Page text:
As if the effects of overfishing, coral bleaching, rising sea temperatures and plastic pollution were not devastating enough for our ailing marine environment, our oceans face yet another worrying threat – that of deafening noise! In the last century, human activity has increased so dramatically across the world’s oceans that we have fundamentally altered the natural acoustics of these complex underwater environments. For millions of years, sound has been a critical component of ocean life, but we are rapidly altering the soundscape that marine species have evolved to rely on and constant man mad noises are a major concern when it comes to the health and well-being of marine animals and the ecosystems that sustain them.
The underwater cacophony is increasingly getting worse, due, in part, to the relentless quest for the fossil fuel reserves which lie beneath the ocean floor. This stark reality is now way too close to home. With the implementation of an initiative that falls under what is called Operation Phakisa, the South African government plans to start tapping into the vast oil and gas reserves which occur within the 11 224 sq km Pletmos Basin, located off the Southern African coastline roughly between Knysna in the west and Jeffrey’s Bay in the east.
This is not good news for the precious marine habitats situated off of our Southern African coastline.
Acting deputy director-general for mineral regulation Seipati Sylvia Dhlamini recently gave the green light to Sungu Sungu Oil to undertake 3D seismic surveys in the abovementioned area. This, despite the fervent opposition from many concerned citizens, environmentalists and marine experts and despite the enormous risks that both seismic testing and offshore drilling poses on our oceans. And seismic testing is just the initial step toward dangerous and dirty offshore drilling, which is associated with habitat destruction, oil spills and ocean acidification.
In order to locate the exact whereabouts of these oil and gas reserves, 3-D seismic testing will soon commence. This involves air guns shooting loud and continuous bursts of compressed air through the water and into the sea bed. These airguns are so loud that they have been known to disturb, injure or even kill marine life. These blasts are repeated hundreds and hundreds of times over, for days and weeks at a time. Negative impacts on marine life include temporary and permanent hearing loss, abandonment of habitat, disruption of mating and feeding, and even death. For whales and dolphins, which rely on their hearing to find food, communicate, reproduce, and maintain important social structures, being able to hear is a matter of survival. “Whales see the ocean through sound, says Cornell University marine bioacoustics expert Christopher Clark, “so their mind’s eye is their mind’s ear. You are dealing with animals that are highly acoustically oriented. Their consciousness and sense of self is based on sound, not sight.”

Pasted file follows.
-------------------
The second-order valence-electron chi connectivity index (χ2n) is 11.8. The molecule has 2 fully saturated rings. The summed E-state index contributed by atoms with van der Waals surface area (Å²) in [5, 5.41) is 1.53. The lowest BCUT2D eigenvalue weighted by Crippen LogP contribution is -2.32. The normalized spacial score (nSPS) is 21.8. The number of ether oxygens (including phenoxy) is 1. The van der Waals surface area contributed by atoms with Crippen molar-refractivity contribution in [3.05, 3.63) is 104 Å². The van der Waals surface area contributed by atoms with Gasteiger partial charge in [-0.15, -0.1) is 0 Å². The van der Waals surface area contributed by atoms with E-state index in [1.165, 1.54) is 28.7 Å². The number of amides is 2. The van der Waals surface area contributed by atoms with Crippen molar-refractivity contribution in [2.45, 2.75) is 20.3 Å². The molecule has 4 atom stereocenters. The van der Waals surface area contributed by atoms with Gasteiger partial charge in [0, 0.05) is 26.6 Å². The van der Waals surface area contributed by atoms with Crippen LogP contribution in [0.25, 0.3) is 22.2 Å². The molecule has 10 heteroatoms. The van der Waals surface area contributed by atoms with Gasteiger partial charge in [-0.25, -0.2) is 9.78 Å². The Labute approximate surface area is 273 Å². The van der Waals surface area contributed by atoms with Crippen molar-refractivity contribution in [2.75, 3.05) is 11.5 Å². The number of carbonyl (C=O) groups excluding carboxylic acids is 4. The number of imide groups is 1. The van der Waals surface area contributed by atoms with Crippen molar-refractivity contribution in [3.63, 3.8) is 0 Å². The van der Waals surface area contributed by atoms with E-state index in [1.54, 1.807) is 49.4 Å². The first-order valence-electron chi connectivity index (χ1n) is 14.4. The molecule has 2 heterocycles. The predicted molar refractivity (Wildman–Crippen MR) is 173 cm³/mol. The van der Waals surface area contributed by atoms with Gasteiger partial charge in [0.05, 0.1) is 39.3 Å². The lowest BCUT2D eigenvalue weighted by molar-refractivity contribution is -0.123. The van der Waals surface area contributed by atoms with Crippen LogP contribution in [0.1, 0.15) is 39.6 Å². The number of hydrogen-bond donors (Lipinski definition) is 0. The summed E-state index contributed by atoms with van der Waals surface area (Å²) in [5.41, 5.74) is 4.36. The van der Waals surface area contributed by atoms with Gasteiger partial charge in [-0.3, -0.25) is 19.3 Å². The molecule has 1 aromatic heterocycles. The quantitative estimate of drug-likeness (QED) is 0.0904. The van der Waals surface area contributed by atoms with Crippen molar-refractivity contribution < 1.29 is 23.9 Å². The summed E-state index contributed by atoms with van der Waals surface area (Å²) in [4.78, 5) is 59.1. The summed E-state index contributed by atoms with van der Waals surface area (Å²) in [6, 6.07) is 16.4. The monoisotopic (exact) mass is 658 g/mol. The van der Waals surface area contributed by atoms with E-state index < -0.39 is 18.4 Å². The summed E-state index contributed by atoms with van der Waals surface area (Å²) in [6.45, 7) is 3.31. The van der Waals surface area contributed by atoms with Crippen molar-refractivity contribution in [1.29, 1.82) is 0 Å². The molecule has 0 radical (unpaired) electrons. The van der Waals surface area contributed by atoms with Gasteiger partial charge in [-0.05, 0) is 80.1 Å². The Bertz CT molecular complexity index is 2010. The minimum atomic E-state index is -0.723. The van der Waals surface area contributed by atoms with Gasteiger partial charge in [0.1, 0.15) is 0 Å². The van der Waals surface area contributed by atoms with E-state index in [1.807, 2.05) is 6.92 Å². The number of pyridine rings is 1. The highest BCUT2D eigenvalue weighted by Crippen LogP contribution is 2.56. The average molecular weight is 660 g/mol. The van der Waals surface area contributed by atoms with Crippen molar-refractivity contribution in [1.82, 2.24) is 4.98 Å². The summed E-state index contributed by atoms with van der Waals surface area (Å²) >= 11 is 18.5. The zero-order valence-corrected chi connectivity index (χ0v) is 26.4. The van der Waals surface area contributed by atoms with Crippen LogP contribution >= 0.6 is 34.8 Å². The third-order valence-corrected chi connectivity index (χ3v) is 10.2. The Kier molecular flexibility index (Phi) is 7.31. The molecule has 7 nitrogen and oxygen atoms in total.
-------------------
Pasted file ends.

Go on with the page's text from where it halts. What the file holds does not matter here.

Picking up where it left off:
The acoustic footprint of these underwater world being compromised by the rising din of the oceans.
And all this destruction – for what? The South African government states that it will boost the economy and provide jobs, but at the end of the day, the environmental cost of offshore drilling will essentially negate most of this. It is usually big corporations and corrupt politicians that stand to benefit the most from oil revenue anyway. What governments around the world fail to understand is that our own survival depends entirely on a healthy marine environment. We need to move to clean, renewable energy, and soon.
Echoing the words of Sylvia Earle, we need to start looking after the our earth’s blue heart…because “No water, no life. No blue, no green.